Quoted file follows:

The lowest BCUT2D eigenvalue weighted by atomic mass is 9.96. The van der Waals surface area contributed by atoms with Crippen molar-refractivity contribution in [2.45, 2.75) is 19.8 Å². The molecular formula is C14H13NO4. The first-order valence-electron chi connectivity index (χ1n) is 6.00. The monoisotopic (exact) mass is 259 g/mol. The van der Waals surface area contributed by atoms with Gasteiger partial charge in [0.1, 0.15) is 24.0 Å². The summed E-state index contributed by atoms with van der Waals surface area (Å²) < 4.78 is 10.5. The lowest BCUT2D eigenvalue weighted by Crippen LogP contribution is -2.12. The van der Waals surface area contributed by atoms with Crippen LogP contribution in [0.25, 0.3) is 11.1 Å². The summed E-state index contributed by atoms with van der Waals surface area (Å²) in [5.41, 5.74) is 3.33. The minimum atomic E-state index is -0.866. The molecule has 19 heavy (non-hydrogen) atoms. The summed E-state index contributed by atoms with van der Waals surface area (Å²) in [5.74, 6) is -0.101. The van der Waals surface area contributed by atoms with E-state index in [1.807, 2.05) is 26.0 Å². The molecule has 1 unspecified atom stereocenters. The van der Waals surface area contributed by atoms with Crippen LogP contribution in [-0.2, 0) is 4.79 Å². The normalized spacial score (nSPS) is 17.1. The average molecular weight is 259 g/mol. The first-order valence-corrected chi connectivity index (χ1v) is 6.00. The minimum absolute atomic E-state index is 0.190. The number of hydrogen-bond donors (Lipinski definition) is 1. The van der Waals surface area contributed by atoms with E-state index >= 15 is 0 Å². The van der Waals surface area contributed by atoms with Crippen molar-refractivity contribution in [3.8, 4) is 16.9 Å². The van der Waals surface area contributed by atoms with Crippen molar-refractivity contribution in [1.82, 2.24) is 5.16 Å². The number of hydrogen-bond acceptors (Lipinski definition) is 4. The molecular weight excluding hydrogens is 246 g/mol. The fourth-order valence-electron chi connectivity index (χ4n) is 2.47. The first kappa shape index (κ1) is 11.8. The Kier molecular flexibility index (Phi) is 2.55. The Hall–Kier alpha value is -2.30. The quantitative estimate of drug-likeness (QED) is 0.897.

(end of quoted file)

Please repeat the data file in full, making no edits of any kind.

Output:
The lowest BCUT2D eigenvalue weighted by atomic mass is 9.96. The van der Waals surface area contributed by atoms with Crippen molar-refractivity contribution in [2.45, 2.75) is 19.8 Å². The molecular formula is C14H13NO4. The first-order valence-electron chi connectivity index (χ1n) is 6.00. The monoisotopic (exact) mass is 259 g/mol. The van der Waals surface area contributed by atoms with Gasteiger partial charge in [0.1, 0.15) is 24.0 Å². The summed E-state index contributed by atoms with van der Waals surface area (Å²) < 4.78 is 10.5. The lowest BCUT2D eigenvalue weighted by Crippen LogP contribution is -2.12. The van der Waals surface area contributed by atoms with Crippen LogP contribution in [0.25, 0.3) is 11.1 Å². The summed E-state index contributed by atoms with van der Waals surface area (Å²) in [5.41, 5.74) is 3.33. The minimum atomic E-state index is -0.866. The molecule has 19 heavy (non-hydrogen) atoms. The summed E-state index contributed by atoms with van der Waals surface area (Å²) in [5.74, 6) is -0.101. The van der Waals surface area contributed by atoms with E-state index in [1.807, 2.05) is 26.0 Å². The molecule has 1 unspecified atom stereocenters. The van der Waals surface area contributed by atoms with Crippen LogP contribution in [-0.2, 0) is 4.79 Å². The normalized spacial score (nSPS) is 17.1. The average molecular weight is 259 g/mol. The first-order valence-corrected chi connectivity index (χ1v) is 6.00. The minimum absolute atomic E-state index is 0.190. The number of hydrogen-bond donors (Lipinski definition) is 1. The van der Waals surface area contributed by atoms with E-state index >= 15 is 0 Å². The van der Waals surface area contributed by atoms with Crippen molar-refractivity contribution in [3.8, 4) is 16.9 Å². The van der Waals surface area contributed by atoms with Crippen molar-refractivity contribution in [1.82, 2.24) is 5.16 Å². The number of hydrogen-bond acceptors (Lipinski definition) is 4. The molecular weight excluding hydrogens is 246 g/mol. The fourth-order valence-electron chi connectivity index (χ4n) is 2.47. The first kappa shape index (κ1) is 11.8. The Kier molecular flexibility index (Phi) is 2.55. The Hall–Kier alpha value is -2.30. The quantitative estimate of drug-likeness (QED) is 0.897.